"Now as Jesus passed by, He saw a man who was blind from birth. And His disciples asked Him, saying, "Rabbi, who sinned, this man or his parents, that he was born blind?" Jesus answered, "Neither this man nor his parents sinned, but that the works of God should be revealed in him"" (John 9:1-3).
Sometimes an affliction may come to serve a greater purpose -- one that you and I may not immediately see. This man's blindness existed to prove that Jesus was the Son of God and the testimony this man gave later shows the wisdom of God in selecting him.
Sarah lived her life unable to bear children though she greatly desired a child. Was God being mean to her? Or didn't the delay strengthened Sarah and gave God the opportunity to accomplish a miracle through her?
Or consider the death of Lazarus. Lazarus sickness and death happened so that Jesus could show his power over death. "When Jesus heard that, He said, "This sickness is not unto death, but for the glory of God, that the Son of God may be glorified through it"" (John 11:4).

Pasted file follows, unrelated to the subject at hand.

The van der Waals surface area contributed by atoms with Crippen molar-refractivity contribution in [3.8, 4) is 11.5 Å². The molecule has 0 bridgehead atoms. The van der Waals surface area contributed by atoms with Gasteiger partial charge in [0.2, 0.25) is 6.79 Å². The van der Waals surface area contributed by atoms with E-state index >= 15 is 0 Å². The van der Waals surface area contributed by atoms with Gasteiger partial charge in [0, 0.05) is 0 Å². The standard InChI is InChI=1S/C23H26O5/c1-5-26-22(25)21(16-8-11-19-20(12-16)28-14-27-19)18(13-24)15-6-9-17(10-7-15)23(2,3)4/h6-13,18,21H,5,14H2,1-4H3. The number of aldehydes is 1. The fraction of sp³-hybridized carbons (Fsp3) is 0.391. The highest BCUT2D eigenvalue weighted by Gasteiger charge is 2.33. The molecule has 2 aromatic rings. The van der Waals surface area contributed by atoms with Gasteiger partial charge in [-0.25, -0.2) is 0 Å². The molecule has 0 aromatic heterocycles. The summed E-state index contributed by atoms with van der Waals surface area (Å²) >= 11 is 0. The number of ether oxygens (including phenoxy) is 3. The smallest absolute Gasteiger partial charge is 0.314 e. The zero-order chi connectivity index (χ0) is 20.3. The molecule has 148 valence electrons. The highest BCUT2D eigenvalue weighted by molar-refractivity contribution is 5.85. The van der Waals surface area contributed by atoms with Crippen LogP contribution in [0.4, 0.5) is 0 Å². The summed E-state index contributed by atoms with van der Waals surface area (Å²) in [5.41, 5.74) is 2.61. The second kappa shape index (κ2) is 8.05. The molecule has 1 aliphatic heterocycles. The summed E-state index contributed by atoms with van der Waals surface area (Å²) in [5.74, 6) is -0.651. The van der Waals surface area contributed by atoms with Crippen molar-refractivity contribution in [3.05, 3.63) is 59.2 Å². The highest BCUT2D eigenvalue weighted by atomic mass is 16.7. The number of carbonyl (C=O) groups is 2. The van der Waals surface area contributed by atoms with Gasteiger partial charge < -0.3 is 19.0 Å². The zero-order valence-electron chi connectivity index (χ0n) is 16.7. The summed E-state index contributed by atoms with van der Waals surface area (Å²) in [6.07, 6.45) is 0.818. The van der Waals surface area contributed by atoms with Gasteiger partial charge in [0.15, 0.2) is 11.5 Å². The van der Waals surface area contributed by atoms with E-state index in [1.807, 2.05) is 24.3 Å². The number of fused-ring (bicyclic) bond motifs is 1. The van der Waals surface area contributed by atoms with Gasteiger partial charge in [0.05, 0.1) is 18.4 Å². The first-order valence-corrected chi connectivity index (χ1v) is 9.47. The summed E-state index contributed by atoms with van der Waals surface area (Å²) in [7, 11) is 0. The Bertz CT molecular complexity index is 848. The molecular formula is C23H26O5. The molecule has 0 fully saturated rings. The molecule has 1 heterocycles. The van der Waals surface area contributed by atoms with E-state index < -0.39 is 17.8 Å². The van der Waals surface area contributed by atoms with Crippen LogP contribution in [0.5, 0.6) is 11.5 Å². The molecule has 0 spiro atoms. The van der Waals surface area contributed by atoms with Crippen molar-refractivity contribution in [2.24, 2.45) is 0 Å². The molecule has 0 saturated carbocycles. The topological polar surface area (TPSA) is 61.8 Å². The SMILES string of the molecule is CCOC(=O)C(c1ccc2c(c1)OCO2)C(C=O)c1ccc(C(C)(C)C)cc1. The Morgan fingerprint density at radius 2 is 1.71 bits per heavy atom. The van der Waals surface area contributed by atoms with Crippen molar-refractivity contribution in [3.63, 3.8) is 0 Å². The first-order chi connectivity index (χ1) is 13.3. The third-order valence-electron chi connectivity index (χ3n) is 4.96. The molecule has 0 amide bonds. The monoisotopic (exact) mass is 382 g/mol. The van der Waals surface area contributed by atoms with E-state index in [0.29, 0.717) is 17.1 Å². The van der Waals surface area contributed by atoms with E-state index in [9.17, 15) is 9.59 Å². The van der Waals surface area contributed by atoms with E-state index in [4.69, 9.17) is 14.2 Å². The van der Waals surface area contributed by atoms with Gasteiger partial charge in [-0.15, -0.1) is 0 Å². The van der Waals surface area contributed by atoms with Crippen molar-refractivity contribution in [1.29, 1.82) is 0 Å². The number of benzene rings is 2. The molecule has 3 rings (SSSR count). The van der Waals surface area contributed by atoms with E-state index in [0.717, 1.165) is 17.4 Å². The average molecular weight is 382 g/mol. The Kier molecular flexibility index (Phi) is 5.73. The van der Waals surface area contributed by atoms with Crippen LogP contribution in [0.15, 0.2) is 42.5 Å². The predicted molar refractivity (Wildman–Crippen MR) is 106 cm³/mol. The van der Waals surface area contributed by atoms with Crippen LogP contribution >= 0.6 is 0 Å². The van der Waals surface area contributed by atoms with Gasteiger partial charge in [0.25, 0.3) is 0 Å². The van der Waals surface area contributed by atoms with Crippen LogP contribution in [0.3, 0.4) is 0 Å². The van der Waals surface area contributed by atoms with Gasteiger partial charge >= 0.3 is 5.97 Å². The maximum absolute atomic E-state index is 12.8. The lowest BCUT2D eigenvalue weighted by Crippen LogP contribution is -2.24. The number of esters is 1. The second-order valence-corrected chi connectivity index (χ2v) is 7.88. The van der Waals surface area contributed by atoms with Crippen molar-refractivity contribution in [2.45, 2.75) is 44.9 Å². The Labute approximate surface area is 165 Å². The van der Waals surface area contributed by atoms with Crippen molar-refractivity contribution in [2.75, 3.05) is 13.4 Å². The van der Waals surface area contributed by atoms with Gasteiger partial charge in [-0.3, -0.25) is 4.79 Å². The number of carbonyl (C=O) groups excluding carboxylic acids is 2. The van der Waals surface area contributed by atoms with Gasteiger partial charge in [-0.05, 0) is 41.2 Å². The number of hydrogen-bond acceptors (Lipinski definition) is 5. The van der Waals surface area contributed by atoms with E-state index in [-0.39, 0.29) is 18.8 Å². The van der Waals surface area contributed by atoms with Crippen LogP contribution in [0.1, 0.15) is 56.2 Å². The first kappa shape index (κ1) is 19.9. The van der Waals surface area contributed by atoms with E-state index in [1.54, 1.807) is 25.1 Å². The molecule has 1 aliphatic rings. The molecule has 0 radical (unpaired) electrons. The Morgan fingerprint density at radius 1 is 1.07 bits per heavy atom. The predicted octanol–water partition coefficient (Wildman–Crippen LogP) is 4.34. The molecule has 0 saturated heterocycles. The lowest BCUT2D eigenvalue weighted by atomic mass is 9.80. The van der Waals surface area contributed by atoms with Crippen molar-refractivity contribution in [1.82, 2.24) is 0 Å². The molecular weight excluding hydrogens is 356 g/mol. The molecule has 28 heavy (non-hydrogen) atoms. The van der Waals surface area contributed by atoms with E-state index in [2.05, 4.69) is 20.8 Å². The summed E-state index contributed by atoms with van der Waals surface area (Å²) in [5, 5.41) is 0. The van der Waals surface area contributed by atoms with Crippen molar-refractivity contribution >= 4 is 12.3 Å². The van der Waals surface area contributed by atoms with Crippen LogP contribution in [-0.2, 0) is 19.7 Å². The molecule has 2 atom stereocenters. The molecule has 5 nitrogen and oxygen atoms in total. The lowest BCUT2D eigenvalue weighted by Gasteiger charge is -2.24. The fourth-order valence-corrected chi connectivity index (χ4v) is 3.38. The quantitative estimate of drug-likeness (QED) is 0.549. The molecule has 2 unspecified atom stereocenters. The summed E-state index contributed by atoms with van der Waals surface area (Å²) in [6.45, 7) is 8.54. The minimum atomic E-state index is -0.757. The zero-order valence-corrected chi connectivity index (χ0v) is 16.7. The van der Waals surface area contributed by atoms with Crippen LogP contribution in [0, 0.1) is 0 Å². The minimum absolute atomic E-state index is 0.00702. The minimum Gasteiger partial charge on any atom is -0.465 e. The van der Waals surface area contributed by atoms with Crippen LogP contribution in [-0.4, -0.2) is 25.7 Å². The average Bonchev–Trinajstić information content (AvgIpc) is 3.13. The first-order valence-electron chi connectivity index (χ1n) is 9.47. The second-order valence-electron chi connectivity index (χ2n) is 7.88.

I can't say why you are losing your hearing, but then whenever disaster strikes, men are often unable to pinpoint the reason why it came. We know God is in control, but we don't have the insight into what God has in mind for us. However, we are expected to do our best with what we are given. When Moses wanted to get out of leading the Israelites, he offered the excuse that he was a poor speaker. "O my Lord, I am not eloquent, neither before nor since You have spoken to Your servant; but I am slow of speech and slow of tongue" (Exodus 4:10). God's response is that God made him just as he was. "Who has made man's mouth? Or who makes the mute, the deaf, the seeing, or the blind? Have not I, the LORD?" (Exodus 4:11). While Moses thought his speech impediment made him unsuitable for service, God essentially said it was a part of Moses' qualifications for the task God assigned him.